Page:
Art museums are getting good at presenting fascinating works of PR—sorry, art.
Earlier this year, the Art Institute of Chicago built an amazing livable model of Van Gogh's "Bedroom" to promote an exhibition of the artist's work. Now, the Metropolitan Museum of Art in New York has put up a roof installation that has everyone talking—a structure called PsychoBarn, by British artist Cornelia Parker, that recreates the sinister mansion from Alfred Hitchcock's 1960 film Psycho, but with a rural, barn-like exterior.
"For this summer's Roof Garden Commission, Cornelia has developed an astonishing architectural folly that intertwines a Hitchcock-inspired iconic structure with the materiality of the rural vernacular," said Sheena Wagstaff, the museum's Leonard A. Lauder chairman of modern and contemporary art.
"Combining a deliciously subversive mix of inferences, ranging from innocent domesticity to horror, from the authenticity of landscape to the artifice of a film set, Cornelia's installation expresses perfectly her ability to transform clichés to beguile both eye and mind."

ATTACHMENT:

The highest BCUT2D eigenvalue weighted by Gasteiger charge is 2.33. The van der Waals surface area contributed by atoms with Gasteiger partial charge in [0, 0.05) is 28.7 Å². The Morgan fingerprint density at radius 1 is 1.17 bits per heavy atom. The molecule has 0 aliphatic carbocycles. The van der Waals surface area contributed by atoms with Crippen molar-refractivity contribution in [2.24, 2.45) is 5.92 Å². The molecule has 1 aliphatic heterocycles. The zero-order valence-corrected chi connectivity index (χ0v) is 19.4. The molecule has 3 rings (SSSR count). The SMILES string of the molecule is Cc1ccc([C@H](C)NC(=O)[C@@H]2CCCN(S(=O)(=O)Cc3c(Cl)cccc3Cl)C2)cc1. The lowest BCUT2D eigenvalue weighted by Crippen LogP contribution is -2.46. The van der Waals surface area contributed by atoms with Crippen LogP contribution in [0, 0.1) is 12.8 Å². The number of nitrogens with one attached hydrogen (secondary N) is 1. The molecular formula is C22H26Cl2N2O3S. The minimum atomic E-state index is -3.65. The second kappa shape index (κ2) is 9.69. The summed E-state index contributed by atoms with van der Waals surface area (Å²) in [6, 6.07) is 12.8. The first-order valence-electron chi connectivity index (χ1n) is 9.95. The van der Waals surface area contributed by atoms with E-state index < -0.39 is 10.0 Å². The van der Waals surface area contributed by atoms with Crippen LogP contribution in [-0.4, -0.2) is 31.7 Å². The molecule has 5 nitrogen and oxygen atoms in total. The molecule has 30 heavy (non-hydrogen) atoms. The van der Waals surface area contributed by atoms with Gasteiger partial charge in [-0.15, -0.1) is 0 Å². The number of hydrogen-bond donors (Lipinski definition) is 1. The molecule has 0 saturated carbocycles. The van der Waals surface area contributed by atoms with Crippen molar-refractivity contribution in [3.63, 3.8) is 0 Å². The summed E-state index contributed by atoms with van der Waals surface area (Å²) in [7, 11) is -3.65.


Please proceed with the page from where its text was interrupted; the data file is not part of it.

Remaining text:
Parker's structure is a work of art, not an ad, but it functions as the latter—particularly given its placement, which almost makes it a billboard. The museum describes it this way:
The title of Parker's work alludes to the psychoanalytic theory of transitional objects used by children to help negotiate their self-identity as separate from their parents. The piece flickers between the physical reality of the barn and the cinematic fiction of the house, bringing up their respective ties to comfort and discomfort. Neither entirely real nor completely false, it vacillates unnervingly between its identities.
It will be on view to the public, fittingly enough, through Oct. 31, weather permitting.